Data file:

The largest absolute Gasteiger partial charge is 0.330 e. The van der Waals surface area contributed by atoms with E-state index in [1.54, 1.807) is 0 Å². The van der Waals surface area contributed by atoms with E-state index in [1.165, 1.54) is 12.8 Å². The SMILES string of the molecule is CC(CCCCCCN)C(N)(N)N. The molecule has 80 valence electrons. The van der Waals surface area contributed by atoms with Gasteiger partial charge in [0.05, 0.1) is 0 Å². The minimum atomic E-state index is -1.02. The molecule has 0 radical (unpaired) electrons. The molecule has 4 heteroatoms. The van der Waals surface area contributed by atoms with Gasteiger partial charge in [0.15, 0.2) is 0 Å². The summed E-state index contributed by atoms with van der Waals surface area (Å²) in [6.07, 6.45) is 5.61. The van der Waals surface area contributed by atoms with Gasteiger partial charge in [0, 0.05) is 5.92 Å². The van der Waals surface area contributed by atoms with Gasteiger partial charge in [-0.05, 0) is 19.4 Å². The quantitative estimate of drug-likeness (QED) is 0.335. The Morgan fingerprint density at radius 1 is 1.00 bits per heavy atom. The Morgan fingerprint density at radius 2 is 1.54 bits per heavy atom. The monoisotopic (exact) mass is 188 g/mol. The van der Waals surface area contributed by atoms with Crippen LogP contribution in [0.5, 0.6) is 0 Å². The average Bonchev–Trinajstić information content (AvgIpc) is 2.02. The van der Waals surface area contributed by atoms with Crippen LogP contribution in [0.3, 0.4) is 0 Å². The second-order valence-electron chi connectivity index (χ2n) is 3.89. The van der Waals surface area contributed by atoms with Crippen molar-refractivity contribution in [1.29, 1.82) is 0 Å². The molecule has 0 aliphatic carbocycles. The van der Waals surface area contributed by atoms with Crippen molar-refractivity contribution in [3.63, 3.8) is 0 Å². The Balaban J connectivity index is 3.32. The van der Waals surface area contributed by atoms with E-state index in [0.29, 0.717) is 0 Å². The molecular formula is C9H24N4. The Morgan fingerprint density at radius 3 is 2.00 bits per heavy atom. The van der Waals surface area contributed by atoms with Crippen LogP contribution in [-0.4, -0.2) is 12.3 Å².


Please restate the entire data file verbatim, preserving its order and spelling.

The largest absolute Gasteiger partial charge is 0.330 e. The van der Waals surface area contributed by atoms with E-state index in [1.54, 1.807) is 0 Å². The van der Waals surface area contributed by atoms with E-state index in [1.165, 1.54) is 12.8 Å². The SMILES string of the molecule is CC(CCCCCCN)C(N)(N)N. The molecule has 80 valence electrons. The van der Waals surface area contributed by atoms with Gasteiger partial charge in [0.05, 0.1) is 0 Å². The minimum atomic E-state index is -1.02. The molecule has 0 radical (unpaired) electrons. The molecule has 4 heteroatoms. The van der Waals surface area contributed by atoms with Gasteiger partial charge in [0.15, 0.2) is 0 Å². The summed E-state index contributed by atoms with van der Waals surface area (Å²) in [6.07, 6.45) is 5.61. The van der Waals surface area contributed by atoms with Gasteiger partial charge in [0, 0.05) is 5.92 Å². The van der Waals surface area contributed by atoms with Gasteiger partial charge in [-0.05, 0) is 19.4 Å². The quantitative estimate of drug-likeness (QED) is 0.335. The Morgan fingerprint density at radius 1 is 1.00 bits per heavy atom. The Morgan fingerprint density at radius 2 is 1.54 bits per heavy atom. The monoisotopic (exact) mass is 188 g/mol. The van der Waals surface area contributed by atoms with Crippen LogP contribution in [0.5, 0.6) is 0 Å². The average Bonchev–Trinajstić information content (AvgIpc) is 2.02. The van der Waals surface area contributed by atoms with Crippen LogP contribution in [0.3, 0.4) is 0 Å². The second-order valence-electron chi connectivity index (χ2n) is 3.89. The van der Waals surface area contributed by atoms with Crippen molar-refractivity contribution in [1.29, 1.82) is 0 Å². The molecule has 0 aliphatic carbocycles. The van der Waals surface area contributed by atoms with Crippen molar-refractivity contribution in [3.63, 3.8) is 0 Å². The Balaban J connectivity index is 3.32. The van der Waals surface area contributed by atoms with E-state index in [0.29, 0.717) is 0 Å². The molecular formula is C9H24N4. The Morgan fingerprint density at radius 3 is 2.00 bits per heavy atom. The van der Waals surface area contributed by atoms with Crippen LogP contribution in [-0.4, -0.2) is 12.3 Å².